Microtubules (MTs) are cytoplasmic biopolymers that are common in eukaryotic cells. The MT is assembled by αβ tubulin dimer subunits that can be in either a GTP- or GDP-bound nucleotide state. These dimer subunit connect with longitudinal bonds to form linear strands called protofilements (PFs). Lateral bonds connect 13 PFs together to form the tube-like structure of a MT. GTP-bound subunits collect near the MT tip region to form a GTP-cap, which helps maintain the bonds that hold the MT structure intact. Losing the GTP-cap exposes GDP-bound subunits which are more likely to break their bonds, and promote subunits to detach from the MT structure. The MT length changes in time by undergoing spontaneous switches between periods of sustained growth and rapid shortening, which characterize the behavior called dynamic instability (DI).
The molecular reactions that drive MT dynamics primarily affect the tip portion of the structure. Therefore, a study of the connection between MT tip structures and macro-level phases is needed to gain a better understanding of the mechanisms that drive phase changes in DI. Laboratory conditions limit the level of detail that can be experimentally collected from MT structures. Computational models are a vital tool that provide this level of information, and they have helped understand how molecular level reactions alter the micro-level MT structure, which drives the MT length changes observed at the macro-level. The detailed 13-PF MT model was capable of running long-time simulations that display DI behavior with a low com- putational cost, but it made use of an approximation that skips over MT structural states. This study first develops the extended 13-PF MT model in order to simu- late a biochemically exact trajectory of all the MT structural states resulting from possible reactions events. Then, the minimal MT structure that includes the lateral bond is considered to present the simplified 2-PF MT model, a novel consideration which helps make calculations of the MT tip structure features more feasible while successfully simulating DI behavior.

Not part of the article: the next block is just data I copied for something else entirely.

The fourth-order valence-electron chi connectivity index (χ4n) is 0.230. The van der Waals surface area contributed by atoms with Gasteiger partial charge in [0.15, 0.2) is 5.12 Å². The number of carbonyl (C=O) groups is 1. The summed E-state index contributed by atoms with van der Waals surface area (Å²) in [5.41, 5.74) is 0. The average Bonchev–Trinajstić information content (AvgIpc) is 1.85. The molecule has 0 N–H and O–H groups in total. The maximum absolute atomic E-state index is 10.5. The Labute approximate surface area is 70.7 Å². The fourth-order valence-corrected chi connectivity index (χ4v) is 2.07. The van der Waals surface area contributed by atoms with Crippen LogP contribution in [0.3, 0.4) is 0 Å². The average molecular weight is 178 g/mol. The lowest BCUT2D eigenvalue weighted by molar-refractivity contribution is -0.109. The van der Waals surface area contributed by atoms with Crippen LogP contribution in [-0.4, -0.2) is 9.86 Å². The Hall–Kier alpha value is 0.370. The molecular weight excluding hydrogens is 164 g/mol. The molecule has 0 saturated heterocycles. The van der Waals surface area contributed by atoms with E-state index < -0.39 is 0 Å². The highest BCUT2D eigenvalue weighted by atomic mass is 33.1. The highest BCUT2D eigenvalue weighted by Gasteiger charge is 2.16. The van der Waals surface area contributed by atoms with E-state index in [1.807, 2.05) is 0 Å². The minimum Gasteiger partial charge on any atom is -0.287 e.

The high frequency and low amplitude fluctuations present in simulated MT length history data make it difficult to pinpoint where DI phases begin and end, and where phase transitions occur. To this end, an unsupervised machine learning method based on K-means clustering is presented to identify, classify, and analyze macro-level phases present in MT length history data. Application of this method revealed an intermediate phase called “stutters”, during which the rate of MT length change is smaller in magnitude compared to classically recognized growth and short- ening phases. Additionally, stutter phases commonly appeared as a transitional phase during catastrophe events, between growth and shortening phases. This indicated that before a catastrophe event takes place, a MT is likely to first undergo structural changes that do not alter the MT length, which result in structural configurations prone to entering a period of rapid depolymerization. The proposed DI phase clas- sification method now can identify these periods, which in past experimental studies have been observed, but not separately considered as a unique class of behavior . Furthermore, the stutter events specifically provide a target region to study the mechanisms involved with catastrophe events.
Finally, a supervised machine learning approach called Random Forest was used to test the ability for micro-level tip structure features to predict their correspond- ing macro-level DI phases, and to forecast upcoming phase transitions. The results indicated that the GTP-cap size and it’s relative position to the cracked tip region are important factors in predicting which DI phase a MT is in. In addition to the GTP-cap size, information on the PF-tip lengths and the dispersion of GTP-bound subunits in the tip region were found to be important in forecasting upcoming phase transitions. Thus, specific MT tip structures and the reaction events that create them are identified as the mechanisms that drive respective transitions between DI phases.